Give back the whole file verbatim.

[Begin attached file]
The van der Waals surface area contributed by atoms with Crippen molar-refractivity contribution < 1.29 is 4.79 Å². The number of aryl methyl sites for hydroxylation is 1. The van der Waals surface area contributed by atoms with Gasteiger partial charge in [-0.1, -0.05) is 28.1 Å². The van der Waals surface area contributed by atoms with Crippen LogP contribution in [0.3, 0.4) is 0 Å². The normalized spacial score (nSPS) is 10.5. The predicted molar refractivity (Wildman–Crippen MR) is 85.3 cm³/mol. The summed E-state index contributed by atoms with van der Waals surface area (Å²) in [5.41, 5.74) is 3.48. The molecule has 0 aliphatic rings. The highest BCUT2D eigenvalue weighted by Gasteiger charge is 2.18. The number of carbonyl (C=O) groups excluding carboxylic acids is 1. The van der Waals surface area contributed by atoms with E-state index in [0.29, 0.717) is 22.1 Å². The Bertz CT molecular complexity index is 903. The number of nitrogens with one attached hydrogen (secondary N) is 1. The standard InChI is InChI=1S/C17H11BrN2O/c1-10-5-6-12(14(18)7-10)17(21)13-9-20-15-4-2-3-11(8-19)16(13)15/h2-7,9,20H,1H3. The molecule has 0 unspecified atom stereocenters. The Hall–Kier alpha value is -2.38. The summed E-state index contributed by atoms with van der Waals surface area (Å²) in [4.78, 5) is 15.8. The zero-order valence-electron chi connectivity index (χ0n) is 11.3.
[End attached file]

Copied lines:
The van der Waals surface area contributed by atoms with Crippen molar-refractivity contribution < 1.29 is 4.79 Å². The number of aryl methyl sites for hydroxylation is 1. The van der Waals surface area contributed by atoms with Gasteiger partial charge in [-0.1, -0.05) is 28.1 Å². The van der Waals surface area contributed by atoms with Crippen LogP contribution in [0.3, 0.4) is 0 Å². The normalized spacial score (nSPS) is 10.5. The predicted molar refractivity (Wildman–Crippen MR) is 85.3 cm³/mol. The summed E-state index contributed by atoms with van der Waals surface area (Å²) in [5.41, 5.74) is 3.48. The molecule has 0 aliphatic rings. The highest BCUT2D eigenvalue weighted by Gasteiger charge is 2.18. The number of carbonyl (C=O) groups excluding carboxylic acids is 1. The van der Waals surface area contributed by atoms with E-state index in [0.29, 0.717) is 22.1 Å². The Bertz CT molecular complexity index is 903. The number of nitrogens with one attached hydrogen (secondary N) is 1. The standard InChI is InChI=1S/C17H11BrN2O/c1-10-5-6-12(14(18)7-10)17(21)13-9-20-15-4-2-3-11(8-19)16(13)15/h2-7,9,20H,1H3. The molecule has 0 unspecified atom stereocenters. The Hall–Kier alpha value is -2.38. The summed E-state index contributed by atoms with van der Waals surface area (Å²) in [4.78, 5) is 15.8. The zero-order valence-electron chi connectivity index (χ0n) is 11.3.